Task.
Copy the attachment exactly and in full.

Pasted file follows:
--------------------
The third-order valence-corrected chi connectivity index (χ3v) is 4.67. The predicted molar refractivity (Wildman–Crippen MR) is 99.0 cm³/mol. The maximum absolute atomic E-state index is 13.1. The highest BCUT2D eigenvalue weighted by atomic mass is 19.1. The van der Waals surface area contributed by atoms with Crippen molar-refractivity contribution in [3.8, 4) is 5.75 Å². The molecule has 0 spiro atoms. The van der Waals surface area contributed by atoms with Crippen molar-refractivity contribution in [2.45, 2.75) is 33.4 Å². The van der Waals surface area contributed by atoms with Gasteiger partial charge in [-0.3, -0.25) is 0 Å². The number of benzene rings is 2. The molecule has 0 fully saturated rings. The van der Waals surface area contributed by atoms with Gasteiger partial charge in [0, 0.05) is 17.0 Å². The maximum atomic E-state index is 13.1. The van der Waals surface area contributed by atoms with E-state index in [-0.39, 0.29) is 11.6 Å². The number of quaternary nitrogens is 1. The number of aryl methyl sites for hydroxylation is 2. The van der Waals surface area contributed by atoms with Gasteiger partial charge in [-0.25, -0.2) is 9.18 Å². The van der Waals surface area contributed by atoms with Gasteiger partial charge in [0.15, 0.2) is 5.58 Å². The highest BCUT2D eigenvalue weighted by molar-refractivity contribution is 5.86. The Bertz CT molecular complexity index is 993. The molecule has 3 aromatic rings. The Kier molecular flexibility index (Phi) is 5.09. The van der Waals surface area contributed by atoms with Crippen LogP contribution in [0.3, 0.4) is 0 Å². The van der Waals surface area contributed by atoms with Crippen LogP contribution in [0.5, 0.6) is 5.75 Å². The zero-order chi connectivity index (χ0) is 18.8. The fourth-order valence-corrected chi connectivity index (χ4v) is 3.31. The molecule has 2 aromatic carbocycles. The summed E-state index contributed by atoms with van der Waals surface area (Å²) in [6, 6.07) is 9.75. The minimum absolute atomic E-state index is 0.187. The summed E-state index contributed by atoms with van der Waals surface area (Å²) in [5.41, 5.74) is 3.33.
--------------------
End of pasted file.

The third-order valence-corrected chi connectivity index (χ3v) is 4.67. The predicted molar refractivity (Wildman–Crippen MR) is 99.0 cm³/mol. The maximum absolute atomic E-state index is 13.1. The highest BCUT2D eigenvalue weighted by atomic mass is 19.1. The van der Waals surface area contributed by atoms with Crippen molar-refractivity contribution in [3.8, 4) is 5.75 Å². The molecule has 0 spiro atoms. The van der Waals surface area contributed by atoms with Crippen molar-refractivity contribution in [2.45, 2.75) is 33.4 Å². The van der Waals surface area contributed by atoms with Gasteiger partial charge in [-0.3, -0.25) is 0 Å². The number of benzene rings is 2. The molecule has 0 fully saturated rings. The van der Waals surface area contributed by atoms with Gasteiger partial charge in [0, 0.05) is 17.0 Å². The maximum atomic E-state index is 13.1. The van der Waals surface area contributed by atoms with E-state index in [-0.39, 0.29) is 11.6 Å². The number of quaternary nitrogens is 1. The number of aryl methyl sites for hydroxylation is 2. The van der Waals surface area contributed by atoms with Gasteiger partial charge in [-0.25, -0.2) is 9.18 Å². The van der Waals surface area contributed by atoms with Gasteiger partial charge in [0.15, 0.2) is 5.58 Å². The highest BCUT2D eigenvalue weighted by molar-refractivity contribution is 5.86. The Bertz CT molecular complexity index is 993. The molecule has 3 aromatic rings. The Kier molecular flexibility index (Phi) is 5.09. The van der Waals surface area contributed by atoms with Crippen LogP contribution in [0.3, 0.4) is 0 Å². The van der Waals surface area contributed by atoms with Crippen LogP contribution in [0.5, 0.6) is 5.75 Å². The zero-order chi connectivity index (χ0) is 18.8. The fourth-order valence-corrected chi connectivity index (χ4v) is 3.31. The molecule has 2 aromatic carbocycles. The summed E-state index contributed by atoms with van der Waals surface area (Å²) in [6, 6.07) is 9.75. The minimum absolute atomic E-state index is 0.187. The summed E-state index contributed by atoms with van der Waals surface area (Å²) in [5.41, 5.74) is 3.33.